Hugging your Baby: Effects on a Mother's Brain

Hugging your baby is necessary and essential for both you and your little one. Learn about the effects of hugging on the brain.
Hugging your Baby: Effects on a Mother's Brain
María José Roldán

Written and verified by the psychopedagogue María José Roldán.

Last update: 27 December, 2022

To your baby, you’re an endless supply of the best hugs in the world. You’re always there to take them in your arms and hug them, whether it’s because they’re sad, hurt, crying, or simply because you want to give them a hug. Your warm hug makes them instantly feel better because of its powerful calming effect. But, do you know what happens to your brain when hugging your baby? Keep reading to find out.

Hugging your baby is magical

Did you know that baby hugs are magical for moms?

In fact, a study from the American Journal of Maternal/Child Nursing states that it can minimize, and even help, postpartum depression.

In addition, the same study found that cuddling your baby can reduce maternal anxiety and encourage a safe bond between mother and baby.

mom hugging baby

Also, Ann Bigelow, a professor of developmental psychology and a researcher at St Francis Xavier University, suggests that hugs can change the way you engage as a parent.

“They seem to be more sensitive to their baby’s signals and babies respond better to the mother during the first three months.” They recognize their mother earlier, so the relationship between mother and baby has an easy start.”

Effects of hugging your baby on the brain

Why are baby hugs so magical? It has to do with the chemicals in your brain. Research shows that the physical act of hugging or holding hands can help people feel less stressed. That’s because your cortisol levels, the stress-controlling hormone, plummet when you’re touched in a friendly way. 

Also, a 2015 study published in the Proceedings of the National Academy of Science found that hugging your baby can increase oxytocin release. This is the “hug hormone,” which helps bring people closer together and establishes better emotional bonds. 

hug baby

Hugging improves your bond with your baby

Hugging your baby improves your bond with them, and moms aren’t the only ones who benefit from these hugs. Of course, hugging your child is known to improve your mental, emotional, and physical well-being. However, those hugs also help your baby’s brain development, strengthen their immune system, teach them to regulate their emotions, and foster positive self-esteem.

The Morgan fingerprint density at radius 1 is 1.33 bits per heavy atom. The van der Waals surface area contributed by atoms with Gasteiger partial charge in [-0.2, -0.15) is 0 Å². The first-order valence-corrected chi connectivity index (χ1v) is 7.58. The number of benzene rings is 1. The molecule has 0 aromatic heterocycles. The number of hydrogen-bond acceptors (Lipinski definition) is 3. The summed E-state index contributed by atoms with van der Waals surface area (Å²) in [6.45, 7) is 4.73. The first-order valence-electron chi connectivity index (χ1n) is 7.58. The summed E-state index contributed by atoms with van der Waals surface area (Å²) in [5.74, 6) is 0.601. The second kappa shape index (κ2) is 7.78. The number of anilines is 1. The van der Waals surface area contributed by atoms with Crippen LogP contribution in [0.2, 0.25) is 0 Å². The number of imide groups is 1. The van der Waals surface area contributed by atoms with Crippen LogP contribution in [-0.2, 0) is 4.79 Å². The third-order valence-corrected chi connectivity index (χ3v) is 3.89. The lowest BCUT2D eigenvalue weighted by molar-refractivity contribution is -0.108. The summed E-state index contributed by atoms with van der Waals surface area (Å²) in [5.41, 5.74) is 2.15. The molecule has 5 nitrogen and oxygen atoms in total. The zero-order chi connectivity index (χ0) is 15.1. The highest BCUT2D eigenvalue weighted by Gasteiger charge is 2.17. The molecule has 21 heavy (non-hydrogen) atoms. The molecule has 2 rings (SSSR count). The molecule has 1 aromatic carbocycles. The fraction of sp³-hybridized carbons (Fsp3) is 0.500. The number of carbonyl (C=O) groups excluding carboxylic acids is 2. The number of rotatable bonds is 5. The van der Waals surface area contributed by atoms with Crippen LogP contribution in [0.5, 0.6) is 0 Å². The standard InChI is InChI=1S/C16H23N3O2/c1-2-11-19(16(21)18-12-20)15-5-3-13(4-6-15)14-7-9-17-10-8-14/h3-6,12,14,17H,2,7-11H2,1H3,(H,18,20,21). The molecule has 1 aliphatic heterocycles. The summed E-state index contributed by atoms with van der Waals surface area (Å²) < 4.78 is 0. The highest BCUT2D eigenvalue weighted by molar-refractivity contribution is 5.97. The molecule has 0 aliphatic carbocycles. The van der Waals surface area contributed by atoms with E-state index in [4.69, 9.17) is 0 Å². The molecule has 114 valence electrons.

A mother’s brain needs hugs from her baby

So, don’t hesitate to go hug your baby as soon as possible, because they need it more than anything in the world. However, not only do they need your hugs, but you also need their hugs more than anything else. Holding your baby will instantly make you feel good.

Therefore, you should stop listening to those people who tell you not to hug your baby too much because it’ll spoil them. Hugging your baby and giving them love isn’t spoiling them. Instead, you should keep them in your arms for as long as possible.

Remember, you’re not spoiling them. You’re raising them to feel safe and loved, as well as respected. They’ll know that their parents are taking care of them whenever they need. Give your baby all the hugs because it’s beneficial for both of you! And every child needs a loving and caring home. 

All cited sources were thoroughly reviewed by our team to ensure their quality, reliability, currency, and validity. The bibliography of this article was considered reliable and of academic or scientific accuracy.

  • Dombrowski, M. A. S., Anderson, G. C., Santori, C., & Burkhammer, M. (2001). Kangaroo (skin-to-skin) care with a postpartum woman who felt depressed. MCN: The American Journal of Maternal/Child Nursing, 26(4), 214-216.
  • Sumioka, H., Nakae, A., Kanai, R., & Ishiguro, H. (2013). Huggable communication medium decreases cortisol levels. Scientific reports, 3(1), 1-6.
  • Wei, D., Lee, D., Cox, C. D., Karsten, C. A., Peñagarikano, O., Geschwind, D. H., … & Piomelli, D. (2015). Endocannabinoid signaling mediates oxytocin-driven social reward. Proceedings of the National Academy of Sciences, 112(45), 14084-14089.

This text is provided for informational purposes only and does not replace consultation with a professional. If in doubt, consult your specialist.